Killing Lincoln debuts tonight on the National Geographic Channel at 8 p.m. Eastern.
One might be forgiven for being suspicious of Killing Lincoln, the National Geographic Channel’s dramatization of the days leading up to the assassination of America’s 16th president, based as it is on Fox News blowhard Bill O’Reilly’s controversial book of the same name. After all, for many of the O’Reilly supporters who helped make his book a bestseller, assassin John Wilkes Booth, with his militant and violent anti-big-government rhetoric against a president he perceives as biased against the white man, could be refashioned as the Tea Party’s stealth folk hero. When in the film, at a presidential address among his co-conspirators, Killing Lincoln’s Booth loudly drops an N-bomb and then aggressively stares down the one dignified old black man nearby who turns in offense, and then self-aggrandizingly boasts that “this will be the last speech he ever gives” while belittling the manhoods of the other would-be assassins, it’s hard not to be put in mind of the Tea Partiers with their bullying tactics, thinly-veiled racism, and paranoid bluster. Throw in a misspelled sign and he’d be right at home on O’Reilly’s home network. Sure, the film is narrated by America’s most trusted man Tom Hanks, and O’Reilly gets merely a “based on the novel by” credit (the screenplay is listed to Band of Brothers writer Erik Jendresen), but surely there’s some incendiary, right-wing sloganeering going on here, right?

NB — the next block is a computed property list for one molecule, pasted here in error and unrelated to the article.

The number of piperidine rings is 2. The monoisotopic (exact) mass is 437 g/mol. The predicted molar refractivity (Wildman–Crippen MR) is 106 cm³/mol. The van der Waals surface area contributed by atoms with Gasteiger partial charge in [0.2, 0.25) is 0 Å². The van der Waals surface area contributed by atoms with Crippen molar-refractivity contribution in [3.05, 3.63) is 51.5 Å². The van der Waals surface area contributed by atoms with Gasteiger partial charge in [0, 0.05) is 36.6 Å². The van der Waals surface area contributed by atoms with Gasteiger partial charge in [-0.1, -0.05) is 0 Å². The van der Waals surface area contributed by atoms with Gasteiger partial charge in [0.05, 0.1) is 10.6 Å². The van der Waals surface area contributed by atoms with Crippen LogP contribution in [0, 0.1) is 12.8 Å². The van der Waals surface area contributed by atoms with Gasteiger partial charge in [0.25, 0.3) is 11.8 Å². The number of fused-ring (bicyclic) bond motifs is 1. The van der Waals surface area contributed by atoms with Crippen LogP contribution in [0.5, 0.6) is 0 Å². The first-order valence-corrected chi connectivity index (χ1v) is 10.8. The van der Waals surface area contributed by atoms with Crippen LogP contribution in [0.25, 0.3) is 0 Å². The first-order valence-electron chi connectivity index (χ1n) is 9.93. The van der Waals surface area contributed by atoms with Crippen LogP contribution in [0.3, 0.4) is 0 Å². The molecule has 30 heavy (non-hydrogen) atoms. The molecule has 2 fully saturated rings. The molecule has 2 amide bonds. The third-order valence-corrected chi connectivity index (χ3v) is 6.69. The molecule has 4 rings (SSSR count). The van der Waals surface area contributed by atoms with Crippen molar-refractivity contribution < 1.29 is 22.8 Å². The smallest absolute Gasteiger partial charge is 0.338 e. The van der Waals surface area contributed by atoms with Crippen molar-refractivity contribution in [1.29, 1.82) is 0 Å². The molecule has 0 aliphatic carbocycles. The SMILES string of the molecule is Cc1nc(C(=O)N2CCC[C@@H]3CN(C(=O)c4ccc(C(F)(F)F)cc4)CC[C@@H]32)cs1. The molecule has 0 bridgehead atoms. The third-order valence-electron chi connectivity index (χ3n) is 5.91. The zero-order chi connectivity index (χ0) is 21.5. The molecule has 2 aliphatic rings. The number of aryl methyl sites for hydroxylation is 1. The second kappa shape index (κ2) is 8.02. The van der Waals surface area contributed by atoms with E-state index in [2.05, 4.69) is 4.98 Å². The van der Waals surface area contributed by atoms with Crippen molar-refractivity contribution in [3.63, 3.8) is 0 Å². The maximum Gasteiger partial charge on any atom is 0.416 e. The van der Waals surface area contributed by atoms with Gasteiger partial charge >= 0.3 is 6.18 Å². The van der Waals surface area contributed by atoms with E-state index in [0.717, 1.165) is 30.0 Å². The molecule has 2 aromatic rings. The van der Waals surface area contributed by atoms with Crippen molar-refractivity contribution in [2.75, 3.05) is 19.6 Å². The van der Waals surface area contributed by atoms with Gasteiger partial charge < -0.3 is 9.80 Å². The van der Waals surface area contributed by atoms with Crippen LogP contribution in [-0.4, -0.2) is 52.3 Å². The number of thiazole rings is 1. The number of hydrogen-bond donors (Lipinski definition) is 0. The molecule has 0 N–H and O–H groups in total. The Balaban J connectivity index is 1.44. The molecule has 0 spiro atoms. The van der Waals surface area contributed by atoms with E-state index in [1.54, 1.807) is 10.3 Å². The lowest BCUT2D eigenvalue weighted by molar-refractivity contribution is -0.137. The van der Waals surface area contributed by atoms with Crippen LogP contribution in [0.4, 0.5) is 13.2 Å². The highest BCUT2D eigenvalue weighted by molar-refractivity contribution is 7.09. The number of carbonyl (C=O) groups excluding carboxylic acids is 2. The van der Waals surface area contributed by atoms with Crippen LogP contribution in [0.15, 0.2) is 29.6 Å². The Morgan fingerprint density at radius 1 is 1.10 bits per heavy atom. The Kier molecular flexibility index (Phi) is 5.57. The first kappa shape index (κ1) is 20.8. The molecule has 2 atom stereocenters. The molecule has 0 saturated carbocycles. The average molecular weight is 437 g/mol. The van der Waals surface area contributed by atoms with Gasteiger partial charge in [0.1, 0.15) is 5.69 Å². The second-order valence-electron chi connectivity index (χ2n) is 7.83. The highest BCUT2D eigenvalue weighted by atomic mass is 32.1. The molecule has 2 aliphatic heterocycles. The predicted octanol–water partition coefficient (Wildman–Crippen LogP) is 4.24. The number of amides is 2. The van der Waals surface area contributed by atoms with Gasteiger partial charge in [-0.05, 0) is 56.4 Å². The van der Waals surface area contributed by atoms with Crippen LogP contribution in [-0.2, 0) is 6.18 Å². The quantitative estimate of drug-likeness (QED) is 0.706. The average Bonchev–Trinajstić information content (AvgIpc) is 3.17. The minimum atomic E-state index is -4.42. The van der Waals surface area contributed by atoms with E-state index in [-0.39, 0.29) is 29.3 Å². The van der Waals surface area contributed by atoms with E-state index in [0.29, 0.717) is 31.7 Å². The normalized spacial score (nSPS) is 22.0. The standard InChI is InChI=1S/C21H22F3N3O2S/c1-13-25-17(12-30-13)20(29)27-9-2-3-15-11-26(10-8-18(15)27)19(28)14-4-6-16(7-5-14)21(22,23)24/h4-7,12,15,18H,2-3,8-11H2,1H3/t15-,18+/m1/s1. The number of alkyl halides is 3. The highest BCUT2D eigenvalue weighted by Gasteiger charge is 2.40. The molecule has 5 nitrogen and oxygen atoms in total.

Well, no, actually. Killing Lincoln is a leadenly pedestrian hybrid of documentary and cinematic political thriller that, neither fish nor fowl, fails tiredly on both levels.
On the one hand, as a piece of drama Killing Lincoln plays much like an episode of Unsolved Mysteries, but with marginally more qualified re-enactors and Hanks, along as a vastly overqualified Robert Stack, linking the flatly re-imagined events with a prosaically penned narration of those exact same events. That, coupled with an oversimplified and psychologically pat depiction of both Booth and Lincoln, renders this docudrama both dramatically inert and sensationalistic at the same time.
As Lincoln, Billy Campbell attempts to subsume his natural twinkliness under a gravitas composed of equal parts throaty whisper, scruffy chin beard, heavily wrinkled brow, and homespun aphorisms aplenty. It’s not that Campbell’s anything but serviceable as Lincoln (and it’s not fair that the definitive screen Lincoln is topmost in everyone’s mind at the moment) but it’s a function of the choppy, glib docudrama structure that Campbell’s Lincoln never gains any dramatic momentum. His becomes a greatest hits Abe: Sharpening a little boy’s pencil with his penknife. Bidding an old crippled ex-slave to rise and “kneel to God only.” Visiting his injured friend, Secretary of State William Seward, and salving the man’s wounds with gentle words and humble tales of “sitting in Jefferson Davis’ chair.” After one such folksy anecdote (appealing to a frightened private to keep quiet about a possible early assassination attempt), narrator Hanks breaks in to intone, with an admiring, Lincoln-esque folksiness of his own, “That was Abraham Lincoln,” as if that one (possibly-invented) action sums up the man in toto. And for Killing Lincoln, it essentially does.
It’s hard not to get a little choked up along with Killing Lincoln’s hagiography of the man: it’s a function of that beatification of Lincoln we as Americans have ingrained in us. We want this Lincoln- the noble, kind, countrified goodness of him. For we have come to conflate his perceived goodness with that of our own as a people. Killing Lincoln does nothing but feed this too-simple view of Lincoln, and us, even as the film flails away in its attempt to jump start both its thriller plot and its conception of John Wilkes Booth as Lincoln’s dramatic and historical equal.